Tokyo (Japan) – Toshiba has been somewhat quiet about its involvement in the development and marketing of the Cell processor, the heart of the Playstation 3. Now we know what Toshiba is up to: The company will introduce a stream processor that will go head to head with AMD and Intel in various consumer market segments.
Intel firmly occupied the stage of hardware in the past few days and it was easy to get lost in the flood of news, marketing bubbles and implications of Intel’s updated product strategy. In fact, there was particularly one announcement that may not have received the coverage it deserved: Toshiba’s announcement of the “Spurs Engine”.
The company said that it will be demonstrating the chip at the upcoming CEATEC Japan 2007 show in two weeks. There aren’t many details about this chip available, but we know that it will be a stream processor based on the design of the Cell processor. So far, Cell has made its way into the Playstation 3, which has remained its only mass-market application to date; the integration in servers, for example by IBM, or in workstations, for example by Mercury Systems, is behind the expectations created by the marketing campaign when Cell was announced by Sony, IBM and Toshiba in 2005.
Other than IBM, Toshiba is aiming Cell at the consumer market. “The Spurs Engine is expressly designed to bring the powerful capabilities of the Cell/B.E. technology to consumer electronics, and to take video processing in digital consumer products to new levels of realism and image quality,” Toshiba said. For example, the company wants to demonstrate at CEATEC the “real-time transformations of hair styles and makeup that instantaneously recognize and process changes in position, angle, and facial expression, and render them as computer graphics.” The company also said that it will have a notebook with a Cell processor on display at the tradeshow.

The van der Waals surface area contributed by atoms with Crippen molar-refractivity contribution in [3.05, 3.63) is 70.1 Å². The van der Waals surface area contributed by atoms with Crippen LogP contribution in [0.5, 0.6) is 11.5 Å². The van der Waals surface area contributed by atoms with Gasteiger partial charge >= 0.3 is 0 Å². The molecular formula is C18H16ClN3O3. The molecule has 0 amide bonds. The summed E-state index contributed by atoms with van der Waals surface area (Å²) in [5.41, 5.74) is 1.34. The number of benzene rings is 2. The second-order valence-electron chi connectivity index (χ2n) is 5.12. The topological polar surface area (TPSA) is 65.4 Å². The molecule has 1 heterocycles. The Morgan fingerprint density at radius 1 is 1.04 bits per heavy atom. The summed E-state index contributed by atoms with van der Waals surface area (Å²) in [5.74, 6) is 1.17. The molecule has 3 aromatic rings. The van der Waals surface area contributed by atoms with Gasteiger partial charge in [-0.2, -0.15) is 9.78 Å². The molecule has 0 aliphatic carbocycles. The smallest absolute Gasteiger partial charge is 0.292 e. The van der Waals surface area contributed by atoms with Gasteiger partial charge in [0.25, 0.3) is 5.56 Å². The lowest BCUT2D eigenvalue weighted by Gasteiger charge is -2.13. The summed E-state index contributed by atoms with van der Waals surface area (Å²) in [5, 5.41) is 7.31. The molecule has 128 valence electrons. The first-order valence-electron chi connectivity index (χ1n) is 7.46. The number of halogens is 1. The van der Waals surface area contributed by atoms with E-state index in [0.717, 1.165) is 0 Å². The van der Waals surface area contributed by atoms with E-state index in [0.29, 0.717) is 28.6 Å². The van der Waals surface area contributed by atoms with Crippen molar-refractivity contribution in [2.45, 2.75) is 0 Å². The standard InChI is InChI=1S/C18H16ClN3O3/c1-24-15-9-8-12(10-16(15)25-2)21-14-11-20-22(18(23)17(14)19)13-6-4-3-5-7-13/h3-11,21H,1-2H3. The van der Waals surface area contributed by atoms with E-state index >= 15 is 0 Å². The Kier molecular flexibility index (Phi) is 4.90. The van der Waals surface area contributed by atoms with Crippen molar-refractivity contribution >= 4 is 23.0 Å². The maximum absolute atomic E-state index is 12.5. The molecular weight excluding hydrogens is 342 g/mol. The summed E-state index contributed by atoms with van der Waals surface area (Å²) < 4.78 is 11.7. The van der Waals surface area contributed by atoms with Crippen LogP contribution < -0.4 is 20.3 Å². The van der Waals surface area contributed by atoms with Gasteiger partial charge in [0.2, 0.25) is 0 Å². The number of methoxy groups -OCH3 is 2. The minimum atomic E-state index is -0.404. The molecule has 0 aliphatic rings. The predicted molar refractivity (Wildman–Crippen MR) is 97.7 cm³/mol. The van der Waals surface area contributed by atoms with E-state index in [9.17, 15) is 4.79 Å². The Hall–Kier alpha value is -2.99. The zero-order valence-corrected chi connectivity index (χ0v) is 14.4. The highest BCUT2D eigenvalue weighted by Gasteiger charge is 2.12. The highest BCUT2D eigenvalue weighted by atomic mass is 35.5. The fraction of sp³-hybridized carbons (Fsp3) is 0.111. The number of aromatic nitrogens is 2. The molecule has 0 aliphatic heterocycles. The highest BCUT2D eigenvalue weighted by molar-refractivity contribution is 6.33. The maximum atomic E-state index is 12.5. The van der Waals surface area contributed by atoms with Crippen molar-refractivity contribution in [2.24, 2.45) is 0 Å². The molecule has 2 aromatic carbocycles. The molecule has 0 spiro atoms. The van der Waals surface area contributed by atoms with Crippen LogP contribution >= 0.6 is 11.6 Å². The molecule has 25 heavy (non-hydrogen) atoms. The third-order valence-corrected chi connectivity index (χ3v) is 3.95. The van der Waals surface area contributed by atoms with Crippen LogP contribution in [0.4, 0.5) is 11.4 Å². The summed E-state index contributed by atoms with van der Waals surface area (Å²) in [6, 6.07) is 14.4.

There are not many details about the Spurs Engine available at this time. From the initial spec sheet, however, the chip appears to be a trimmed-down version of original Cell processor. It integrates one Power processor (PPE) as main processing unit, but just four synergistic processing elements (as compared to well as eight of the Cell chip used in the PS3). Toshiba’s prototype is clocked at only 1.5 GHz, which compares to the 3.2 GHz of the Cell that is used in the PS3. Toshiba claims that its version of Cell consumes between 10 to 20 watts.
It is unclear at this time when the Spurs Engine will actually be available. The manufacturer mentioned that it will bring the chip to market “after CEATEC, for application in various digital consumer products, and for use by customers and Toshiba itself, as soon as it completes specifications for commercial production.”
The Spurs Engine is likely to feel right at home in the consumer electronics market, due to Toshiba’s experience in this segment and the experience Sony has collected with a mass-produced Cell chip over the past year. However, the processor may also face stiff competition from two other industry heavyweights – AMD and Intel. Both companies are quickly expanding their x86 chips into the consumer electronics market and at least AMD already has extensive history here, thanks to more than 100 million ATI chips that reportedly have been integrated in products such as TVs over the past few years.
Both AMD and Intel have mentioned repeatedly that they feel that x86 is ready for integration in consumer electronics and may in fact become more attractive as consumers demand a higher grade of interactivity from their devices: The fact that there are more x86 developers than Cell developers could imply that there applications for x86-based consumer electronics may surface faster and in greater variety than for Cell-based consumer electronics.